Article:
8. Anti-Bacterial – Use bee pollen to help prevent cold and flu by tapping into its ability to inhibit the development of numerous harmful bacteria.
9. Blood – One key component of bee pollen, Rutin, has the ability to strengthen the capillaries. Other related benefits include reported increases in both red and white blood cells and a subsequent strengthening of immunity.
11. Improve Stamina and Athletic Performance – Once called the “greatest body builder on earth”, bee pollen has been used throughout history and by serious athletic competitors to improve energy, vitality, endurance and to help build strength.
The most recent research suggests caution only in the cases of bee pollen allergies and pregnancy. Stop taking bee pollen if you notice any signs of itching, swelling, shortness of breath or lightheadedness. If you are able to tolerate it and are looking to reap maximum benefits, be sure to buy from a reputable company or directly from a local and trusted beekeeper. It is important to make sure the bee colonies were not treated with any chemicals and that the pollen is free of pesticides. And be wary of any product that advertises itself as synthesized. Even though lab-produced pollen may possess all of the known nutrients, bees die when fed man-made pollen. This suggests that it is missing a crucial element present in natural pollen and, therefore, cannot be guaranteed to provide any of the possible benefits. It is also important to note that there has not yet been enough rigorous research or evidence to conclusively prove the effectiveness of bee pollen in all of the areas listed above. However, the centuries of use in traditional medicine and the popularity in modern practice certainly warrant giving it a try!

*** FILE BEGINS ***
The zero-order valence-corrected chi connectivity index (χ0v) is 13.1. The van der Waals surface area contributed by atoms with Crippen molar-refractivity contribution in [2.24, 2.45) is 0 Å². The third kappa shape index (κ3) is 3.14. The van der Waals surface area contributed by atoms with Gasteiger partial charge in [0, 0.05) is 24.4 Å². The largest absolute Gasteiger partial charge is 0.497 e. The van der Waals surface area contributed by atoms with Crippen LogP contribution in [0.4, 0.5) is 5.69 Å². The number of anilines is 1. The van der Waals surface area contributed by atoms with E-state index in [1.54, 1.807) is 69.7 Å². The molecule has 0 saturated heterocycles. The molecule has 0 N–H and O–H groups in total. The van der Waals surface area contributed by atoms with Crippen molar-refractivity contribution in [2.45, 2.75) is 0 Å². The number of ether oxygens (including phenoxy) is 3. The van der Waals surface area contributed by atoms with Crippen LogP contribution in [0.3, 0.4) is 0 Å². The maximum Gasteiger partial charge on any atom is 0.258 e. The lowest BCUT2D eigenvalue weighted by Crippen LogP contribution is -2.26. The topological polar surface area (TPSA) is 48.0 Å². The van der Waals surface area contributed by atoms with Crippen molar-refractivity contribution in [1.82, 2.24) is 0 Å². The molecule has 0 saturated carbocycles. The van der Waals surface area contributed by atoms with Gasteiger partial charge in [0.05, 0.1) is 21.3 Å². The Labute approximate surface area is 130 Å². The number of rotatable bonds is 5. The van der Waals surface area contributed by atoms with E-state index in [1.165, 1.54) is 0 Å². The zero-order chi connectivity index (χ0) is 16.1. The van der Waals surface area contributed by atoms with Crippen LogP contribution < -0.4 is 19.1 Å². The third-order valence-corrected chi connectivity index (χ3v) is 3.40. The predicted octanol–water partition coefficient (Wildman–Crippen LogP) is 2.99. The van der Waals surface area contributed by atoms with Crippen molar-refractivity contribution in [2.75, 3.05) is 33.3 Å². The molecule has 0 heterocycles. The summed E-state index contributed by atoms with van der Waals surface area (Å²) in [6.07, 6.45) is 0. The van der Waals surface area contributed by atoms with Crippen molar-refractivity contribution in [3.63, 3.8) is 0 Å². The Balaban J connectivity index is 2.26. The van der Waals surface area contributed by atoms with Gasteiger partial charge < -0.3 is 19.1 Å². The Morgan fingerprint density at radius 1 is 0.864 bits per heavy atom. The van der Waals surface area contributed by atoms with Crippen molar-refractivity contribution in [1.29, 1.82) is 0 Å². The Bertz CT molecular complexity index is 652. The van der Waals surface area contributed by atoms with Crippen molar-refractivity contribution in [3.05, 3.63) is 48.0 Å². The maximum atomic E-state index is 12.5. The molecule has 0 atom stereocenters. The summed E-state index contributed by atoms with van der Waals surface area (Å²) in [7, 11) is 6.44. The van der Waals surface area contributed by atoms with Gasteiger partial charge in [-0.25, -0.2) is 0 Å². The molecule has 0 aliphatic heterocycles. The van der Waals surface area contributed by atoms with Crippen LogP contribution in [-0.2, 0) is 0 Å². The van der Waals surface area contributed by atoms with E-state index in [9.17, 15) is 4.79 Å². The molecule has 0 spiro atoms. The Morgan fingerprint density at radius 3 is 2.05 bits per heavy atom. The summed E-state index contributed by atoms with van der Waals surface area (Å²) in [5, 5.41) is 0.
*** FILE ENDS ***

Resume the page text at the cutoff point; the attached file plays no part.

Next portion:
Bee pollen can be enjoyed in a number of ways, making it super easy to incorporate into your day! You can grind it up into a powder and add it to juices, smoothies or mix it in with foods like pumpkin or Super Oats. It can also be taken by the spoonful as a supplement, or soaked in warm water for a few hours and enjoyed as a rejuvenating beverage. My personal favorite is to sprinkle the granules directly on top of my smoothie bowls, cereal or yogurt! I will sometimes even add it to the top of baked goods like banana bread or Hot Oats Muffins. It is essentially flavorless, but adds such a nice pop of color and just a bit of crunch!
A few more reasons why pollen and our global bee populations are so remarkable:
– Bee pollen is richer in proteins than any other natural animal source and contains more amino acids than eggs, cheese or beef of equal weight!
– Bee pollination accounts for the furtherance of more than 80% of the Earth’s plant life.
– It takes one full month of 8-hour days for a single bee to produce one teaspoon of bee pollen.
– Bees have been gathering pollen and producing honey for over 150 million years!
– The color of bee pollen granules can range from bright yellow to black — this variation is a result of collection from a variety of different plant species!
Bee populations around the world are currently under threat due to a combination of environmental changes and the widespread use of pesticides — find out more about how to protect bees and other pollinators by visiting: https://www.epa.gov/pollinator-protection.